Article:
For some, the Fourth of July jostles memories of hot dogs on the grill and dad hanging the flag on the front porch, or sparklers and fireworks against a black-ink sky.

But Minh Luong, a Vietnamese refugee who became an American citizen just last month, views the significance of the Fourth of July as one more in a parade of items he memorized for the United States citizenship test, his ticket to a job and the future.

"I came here for a new life. I saw no future without citizenship," said Luong, who has changed his name to Charlie Long.

"I miss my friends. Back before communism I had a lot of fun. I miss my chickens . . . , " Long added while glancing around the tidy living room of his family's Mount Rainier home. "The land was so flat you could ride your bicycle forever without losing your breath."

"But here is so free, you make up your future and new life. You can own a business, work or be a bum. You don't have to worry about the government buying it back.

"Saigon was my real home. Now I say, this is my sweet home."

Long, his parents and four younger brothers left Vietnam in 1980.

After a year staying with relatives in Hong Kong, the family finally received sponsorship from a former American Army man, and emigrated to the United States.

The Washington Monument was the first sight Long recalls seeing. "I thought what good was it: A big stone with no house or rooms," he recalled. The ketchup and mustard on his first McDonald's cheeseburger nauseated him, he said.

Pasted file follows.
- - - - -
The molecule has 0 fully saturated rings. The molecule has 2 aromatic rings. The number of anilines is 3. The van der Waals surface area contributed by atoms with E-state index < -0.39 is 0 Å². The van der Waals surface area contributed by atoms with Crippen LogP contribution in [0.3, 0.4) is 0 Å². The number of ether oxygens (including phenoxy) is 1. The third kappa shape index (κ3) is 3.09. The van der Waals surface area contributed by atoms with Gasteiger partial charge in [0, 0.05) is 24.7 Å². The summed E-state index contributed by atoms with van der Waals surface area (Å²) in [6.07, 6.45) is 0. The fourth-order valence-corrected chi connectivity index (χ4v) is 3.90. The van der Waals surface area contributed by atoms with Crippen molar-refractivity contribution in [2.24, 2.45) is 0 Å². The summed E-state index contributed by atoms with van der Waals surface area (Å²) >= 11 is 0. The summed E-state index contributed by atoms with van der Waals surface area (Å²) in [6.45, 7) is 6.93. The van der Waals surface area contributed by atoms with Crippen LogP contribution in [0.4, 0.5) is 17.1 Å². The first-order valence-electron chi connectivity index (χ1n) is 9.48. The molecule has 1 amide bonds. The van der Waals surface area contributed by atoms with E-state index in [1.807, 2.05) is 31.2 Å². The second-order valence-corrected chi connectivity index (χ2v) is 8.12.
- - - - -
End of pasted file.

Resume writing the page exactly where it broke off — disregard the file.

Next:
Freshman year at Northwestern High School was especially confusing for Long. Besides the girls sitting closer than they ever had in Saigon, he said, he often could not remember how to say "hello."

Long said he frequently gazed at his desktop in school, pretending to be busy so his teacher would not call on him. "But I knew I had to keep trying," he said. "So I did. This country is free, people won't kill you if you ask."

Today, he is the first member of his family to get his American citizenship and he works as an on-call cashier at Sears, paying his way at Prince George's Community College as a business and computer science major.

"I try and try and try until I get it. If they tell me I need more {education}, I'll go back to college," he said.

His bike eventually was replaced with a lime green mid-1970s model Pontiac. New Wave music and DC-101's "Greaseman" are new diversions. Although the "fireworks" of the Vietnam War will always remain lodged in his childhood memory, Long said, he is looking forward to the red, white and blue type.

"White is for purity, blue is for justice and red is for courage. A lot of American people don't know that," he said.